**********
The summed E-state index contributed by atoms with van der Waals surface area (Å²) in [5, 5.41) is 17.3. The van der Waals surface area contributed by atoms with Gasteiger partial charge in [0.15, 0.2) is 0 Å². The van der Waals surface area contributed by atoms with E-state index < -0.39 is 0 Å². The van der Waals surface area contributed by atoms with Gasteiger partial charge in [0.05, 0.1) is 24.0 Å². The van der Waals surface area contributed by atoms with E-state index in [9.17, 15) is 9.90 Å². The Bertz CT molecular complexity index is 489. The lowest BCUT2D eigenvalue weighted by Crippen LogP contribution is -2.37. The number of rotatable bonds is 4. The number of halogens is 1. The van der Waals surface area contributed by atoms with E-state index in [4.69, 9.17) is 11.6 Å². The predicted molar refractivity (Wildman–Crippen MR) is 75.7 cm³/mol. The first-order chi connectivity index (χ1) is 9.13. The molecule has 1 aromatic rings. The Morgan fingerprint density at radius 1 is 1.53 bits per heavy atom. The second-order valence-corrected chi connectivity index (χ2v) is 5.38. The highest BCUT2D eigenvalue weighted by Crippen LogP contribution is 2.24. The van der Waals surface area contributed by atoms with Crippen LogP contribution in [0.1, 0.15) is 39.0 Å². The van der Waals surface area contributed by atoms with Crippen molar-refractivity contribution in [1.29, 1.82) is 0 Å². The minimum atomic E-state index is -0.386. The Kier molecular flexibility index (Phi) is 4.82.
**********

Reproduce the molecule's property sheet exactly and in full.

The summed E-state index contributed by atoms with van der Waals surface area (Å²) in [5, 5.41) is 17.3. The van der Waals surface area contributed by atoms with Gasteiger partial charge in [0.15, 0.2) is 0 Å². The van der Waals surface area contributed by atoms with E-state index < -0.39 is 0 Å². The van der Waals surface area contributed by atoms with Gasteiger partial charge in [0.05, 0.1) is 24.0 Å². The van der Waals surface area contributed by atoms with E-state index in [9.17, 15) is 9.90 Å². The Bertz CT molecular complexity index is 489. The lowest BCUT2D eigenvalue weighted by Crippen LogP contribution is -2.37. The number of rotatable bonds is 4. The number of halogens is 1. The van der Waals surface area contributed by atoms with E-state index in [4.69, 9.17) is 11.6 Å². The predicted molar refractivity (Wildman–Crippen MR) is 75.7 cm³/mol. The first-order chi connectivity index (χ1) is 9.13. The molecule has 1 aromatic rings. The Morgan fingerprint density at radius 1 is 1.53 bits per heavy atom. The second-order valence-corrected chi connectivity index (χ2v) is 5.38. The highest BCUT2D eigenvalue weighted by Crippen LogP contribution is 2.24. The van der Waals surface area contributed by atoms with Crippen LogP contribution in [0.1, 0.15) is 39.0 Å². The van der Waals surface area contributed by atoms with Crippen molar-refractivity contribution in [1.29, 1.82) is 0 Å². The minimum atomic E-state index is -0.386. The Kier molecular flexibility index (Phi) is 4.82.